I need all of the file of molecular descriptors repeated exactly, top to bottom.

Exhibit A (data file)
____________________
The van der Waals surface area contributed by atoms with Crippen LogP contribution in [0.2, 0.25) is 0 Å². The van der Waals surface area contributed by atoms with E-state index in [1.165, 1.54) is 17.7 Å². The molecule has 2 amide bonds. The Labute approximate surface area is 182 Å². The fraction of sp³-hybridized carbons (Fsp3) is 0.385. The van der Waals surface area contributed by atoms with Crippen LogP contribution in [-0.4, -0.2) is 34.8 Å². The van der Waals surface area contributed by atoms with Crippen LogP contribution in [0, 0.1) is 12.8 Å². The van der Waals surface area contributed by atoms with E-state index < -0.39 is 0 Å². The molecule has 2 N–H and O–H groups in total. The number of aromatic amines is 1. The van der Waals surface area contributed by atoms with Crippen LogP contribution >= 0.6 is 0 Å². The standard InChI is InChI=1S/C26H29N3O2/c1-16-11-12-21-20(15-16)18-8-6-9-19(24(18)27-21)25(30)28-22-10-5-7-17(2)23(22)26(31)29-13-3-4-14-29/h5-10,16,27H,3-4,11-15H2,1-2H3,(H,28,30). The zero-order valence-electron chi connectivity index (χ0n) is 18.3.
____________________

The van der Waals surface area contributed by atoms with Crippen LogP contribution in [0.2, 0.25) is 0 Å². The van der Waals surface area contributed by atoms with E-state index in [1.165, 1.54) is 17.7 Å². The molecule has 2 amide bonds. The Labute approximate surface area is 182 Å². The fraction of sp³-hybridized carbons (Fsp3) is 0.385. The van der Waals surface area contributed by atoms with Crippen LogP contribution in [-0.4, -0.2) is 34.8 Å². The van der Waals surface area contributed by atoms with Crippen LogP contribution in [0, 0.1) is 12.8 Å². The van der Waals surface area contributed by atoms with E-state index < -0.39 is 0 Å². The molecule has 2 N–H and O–H groups in total. The number of aromatic amines is 1. The van der Waals surface area contributed by atoms with Crippen LogP contribution >= 0.6 is 0 Å². The standard InChI is InChI=1S/C26H29N3O2/c1-16-11-12-21-20(15-16)18-8-6-9-19(24(18)27-21)25(30)28-22-10-5-7-17(2)23(22)26(31)29-13-3-4-14-29/h5-10,16,27H,3-4,11-15H2,1-2H3,(H,28,30). The zero-order valence-electron chi connectivity index (χ0n) is 18.3.